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Mining and explorer stocks


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Having invested in stocks a while ago (the likes of SOLG, RRR, AFF and ARF) with varying degrees of success I am now looking to re-enter. As suggested on the other thread, I have looked at PAF and Randgold. Are there any others that people like the look of that they can suggest I research? There seems to be a lot of upwards momentum in the last 3 months so now might be a good time to enter - or possibly a terrible time to enter!

Currently stacking 10oz Unas and Britannia bars 

 

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Whether now is the right time to enter depends on your time horizon and how optimistic you are about further rises in the price of gold. If you are after some miners to research, you might like to consider any of the following: Centamin (LON:CEY) Asanko (TSE:AKG) McEwan (NYSE:MUX) Gold Standard Ventures (CVE:GSV) Agnico Eagle (TSE:AEM) Detour Gold (TSE:DGC). Usual disclaimers apply: this is not a recommendation, I may own some, DYOR, etc., though I can say that I have seen all of these tipped in the last three months. I don't know how you feel about the royalty companies: they are expensive on a P/E basis, but they are well run and tend to perform well over the long term. These include Franco Nevada (TSE:FNV) Silver Wheaton (TSE:SLW) and Royal Gold (TSE:RGL).

 

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I would just get exposure via GDX/J or SIL etfs. I think its a mugs game trying think you can pick out the best prospects in such a hit & miss sector where the fortunes of an individual company can spin on a new discovery, or a mine collapse etc. 

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better mining companies are few and far between. (think of

it like how many actual einsteins are there?)

I would concentrate the lions share in miners that are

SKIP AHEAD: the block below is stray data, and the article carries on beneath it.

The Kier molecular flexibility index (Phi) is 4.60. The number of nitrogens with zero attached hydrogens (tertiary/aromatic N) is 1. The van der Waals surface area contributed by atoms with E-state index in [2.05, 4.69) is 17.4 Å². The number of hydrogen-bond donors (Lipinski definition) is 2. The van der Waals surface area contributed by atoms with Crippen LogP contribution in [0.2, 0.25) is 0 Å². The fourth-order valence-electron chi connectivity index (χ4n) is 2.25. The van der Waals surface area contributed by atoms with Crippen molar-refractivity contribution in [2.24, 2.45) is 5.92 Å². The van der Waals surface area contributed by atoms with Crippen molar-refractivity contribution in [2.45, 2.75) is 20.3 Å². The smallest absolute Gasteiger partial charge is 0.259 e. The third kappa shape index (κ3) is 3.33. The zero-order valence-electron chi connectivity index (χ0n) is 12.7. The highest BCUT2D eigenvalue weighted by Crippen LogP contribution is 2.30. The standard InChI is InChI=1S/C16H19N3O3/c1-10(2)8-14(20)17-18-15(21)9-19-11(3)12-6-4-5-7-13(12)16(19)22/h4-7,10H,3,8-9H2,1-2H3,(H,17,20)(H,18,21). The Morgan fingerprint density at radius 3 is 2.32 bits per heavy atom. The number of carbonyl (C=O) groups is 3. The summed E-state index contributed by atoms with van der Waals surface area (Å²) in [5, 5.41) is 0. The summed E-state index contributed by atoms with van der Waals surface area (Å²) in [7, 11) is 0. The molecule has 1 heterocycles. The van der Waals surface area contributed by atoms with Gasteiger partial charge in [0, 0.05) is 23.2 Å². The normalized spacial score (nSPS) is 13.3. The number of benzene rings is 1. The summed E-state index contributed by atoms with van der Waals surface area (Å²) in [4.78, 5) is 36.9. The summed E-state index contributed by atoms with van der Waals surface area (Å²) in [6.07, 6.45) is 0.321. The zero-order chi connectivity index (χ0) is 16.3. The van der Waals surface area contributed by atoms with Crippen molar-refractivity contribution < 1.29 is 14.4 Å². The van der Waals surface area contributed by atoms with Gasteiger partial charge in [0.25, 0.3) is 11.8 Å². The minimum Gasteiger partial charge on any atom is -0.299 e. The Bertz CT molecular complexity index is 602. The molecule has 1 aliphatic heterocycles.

a, making a returnable profit at current prices.

b, little to no debt.

the biggest risk in the above companies would be political

risk. (and if whatever they mined fell in price significantly

of course)

lse:paf and lse:rrs are examples that would fit/mostly fit

the above criteria.

a much riskier higher reward play could be hochschild lse:hoc

a mostly silver play with debt.

 

HH

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Thank you all. Lots of research for me to get into there. Will look closely at HOC as suggested by hh as it looks like an interesting silver play. Good luck all, I will keep you updated - unless I do really badly in which case I will be very quiet. ;)

Currently stacking 10oz Unas and Britannia bars 

 

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Not a recommendation, just more research for you and please don't take my word for it, I am often wrong on these things. :)

That said, I am looking into Barrick Gold Corp (ABX) not so much an exploration company but one of the larger mining companies, lots of mines spread around various countries. Heavily in debt, managed to cut 3 billion from its 13 billion debt last year, aiming to cut another 2 billion this year, also looking to reduce its production costs and increase output which will add to revenue if successful. Has one of the lowest all in production costs of the large miners (group all in sustaining cost reported as $831 per ounce in 2015) but no profits for many years and cut its dividend last year to practically nothing.

To me it is a potential turn around play, might take a few years, risky because of the current debt, but if the company manages to achieve its goals it will be producing a lot of gold very cheaply, hopefully in an environment in which the gold price is rising. Lots of 'ifs' in there, highly speculative. There are better companies without debt and ETF's to choose from as core holdings. 

As always DYOR.

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On 10/04/2016 at 06:08, onlyroadtoheaven said:

Having invested in stocks a while ago (the likes of SOLG, RRR, AFF and ARF) with varying degrees of success I am now looking to re-enter. As suggested on the other thread, I have looked at PAF and Randgold. Are there any others that people like the look of that they can suggest I research? There seems to be a lot of upwards momentum in the last 3 months so now might be a good time to enter - or possibly a terrible time to enter!

Could look at a Tracker ETF. IShares do a global gold miners index tracker.

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3 hours ago, KDave said:

At least you get a nice Christmas dividend from PAF :) 

 

I would not advocate that dividends should be consider a factor in gold mining stocks, which are effectively a leveraged play on gold. If gold doubles, I would expect the mining sector to go up at least 4-5 times that from current levels. Likewise, they will easily drop 80% if gold takes a prolonged haircut. A dividend payout isn't going to be of any significance one way or the other. 

Still maintain that there is very little point in trying to handpick individual companies in this sector - just buy the whole sector via an ETF. If you still need convincing go to Bigcharts, and pull up the 2-year chart of XX:HUI, GDX, ABX, NEM - they all look identical. Mining is a relatively simple operation, and Gold price is by far the driver in this sector, not individual company quality.